CIA Director Bill Burns met with his Russian intelligence counterpart, Sergey Naryshkin, in Ankara Monday as part of an ongoing effort by the US to “communicate with Russia on managing risk” and to discuss the cases of “unjustly detained US citizens,” a National Security Council spokesperson tells CNN.
“We have been very open about the fact that we have channels to communicate with Russia on managing risk, especially nuclear risk and risks to strategic stability,” the spokesperson said. “As part of this effort, Bill Burns is in Ankara today to meet with his Russian intelligence counterpart.”
CNN has previously reported that national security adviser Jake Sullivan has also been in touch with his Russian counterparts to warn them of the consequences should Russia use a nuclear weapon in Ukraine.
The spokesperson emphasized that Burns “is not conducting negotiations of any kind.”
“He is not discussing settlement of the war in Ukraine. He is conveying a message on the consequences of the use of nuclear weapons by Russia, and the risks of escalation to strategic stability. He will also raise the cases of unjustly detained US citizens.”
The spokesperson added that the US briefed Ukraine on the meeting in advance of Burns’ trip.
“We firmly stick to our fundamental principle: nothing about Ukraine without Ukraine,” the spokesperson said.
Kremlin spokesman Dmitry Peskov confirmed that the meeting took place, according to Russian state media outlet TASS.
“Such negotiations really took place. It happened at the initiative of the American side,” Peskov said.
The Biden administration has dispatched Burns several times over the last year for talks with the Russians, using the veteran diplomat and former US ambassador to Russia as a key intermediary as US-Russia relations have continued to decline. Burns was sent to Moscow last November, before Russia invaded Ukraine, to warn the Kremlin of the consequences of an invasion. He has also been involved in discussions with Naryshkin about US citizens detained in Russia, including Brittney Griner and Paul Whelan.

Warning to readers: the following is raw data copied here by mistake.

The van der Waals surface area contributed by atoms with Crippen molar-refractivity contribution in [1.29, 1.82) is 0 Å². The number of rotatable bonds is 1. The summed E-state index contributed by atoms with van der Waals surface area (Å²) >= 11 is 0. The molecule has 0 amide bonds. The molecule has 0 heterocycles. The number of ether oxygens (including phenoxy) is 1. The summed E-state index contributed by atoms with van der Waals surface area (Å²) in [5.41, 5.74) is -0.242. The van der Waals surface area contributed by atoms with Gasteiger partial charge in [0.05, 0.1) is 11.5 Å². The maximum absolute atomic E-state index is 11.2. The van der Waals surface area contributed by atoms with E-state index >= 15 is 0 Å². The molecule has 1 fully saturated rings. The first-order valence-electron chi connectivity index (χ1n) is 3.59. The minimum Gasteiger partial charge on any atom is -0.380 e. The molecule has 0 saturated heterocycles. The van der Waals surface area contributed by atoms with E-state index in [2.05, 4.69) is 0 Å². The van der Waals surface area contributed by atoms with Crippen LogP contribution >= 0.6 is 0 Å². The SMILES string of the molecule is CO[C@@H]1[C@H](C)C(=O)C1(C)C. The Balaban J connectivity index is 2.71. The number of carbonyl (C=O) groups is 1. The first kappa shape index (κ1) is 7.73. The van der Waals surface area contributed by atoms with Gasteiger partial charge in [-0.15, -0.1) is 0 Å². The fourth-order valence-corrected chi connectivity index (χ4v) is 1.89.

The discussions are also part of an ongoing effort by the US to keep the lines of communication open with Moscow amid thinly veiled threats by Russian President Vladimir Putin that Russia could use a nuclear weapon in Ukraine.
“In the event of a threat to the territorial integrity of our country and to defend Russia and our people, we will certainly make use of all weapon systems available to us. This is not a bluff,” Putin warned in a speech in September.
He later appeared to reverse himself, saying in October that “we see no need for” nuclear weapons in Ukraine. “There is no point in that, neither political, nor military.”
Defense Secretary Lloyd Austin and his Russian counterpart Sergei Shoigu also spoke by phone late last month for the first time since May, as intelligence surfaced that Russian military officials had discussed how and under what conditions Russia would use a tactical nuclear weapon on the battlefield in Ukraine, CNN has previously reported.
Russian officials also last month began alleging that Ukraine is preparing to use a “dirty bomb”– an allegation the US worried was simply a pretext for Russia to use one itself, and that the International Atomic Energy Agency debunked after an investigation of Ukrainian sites.
The US has still not seen any signs that Putin has decided to take the drastic step of using a nuclear weapon, officials said.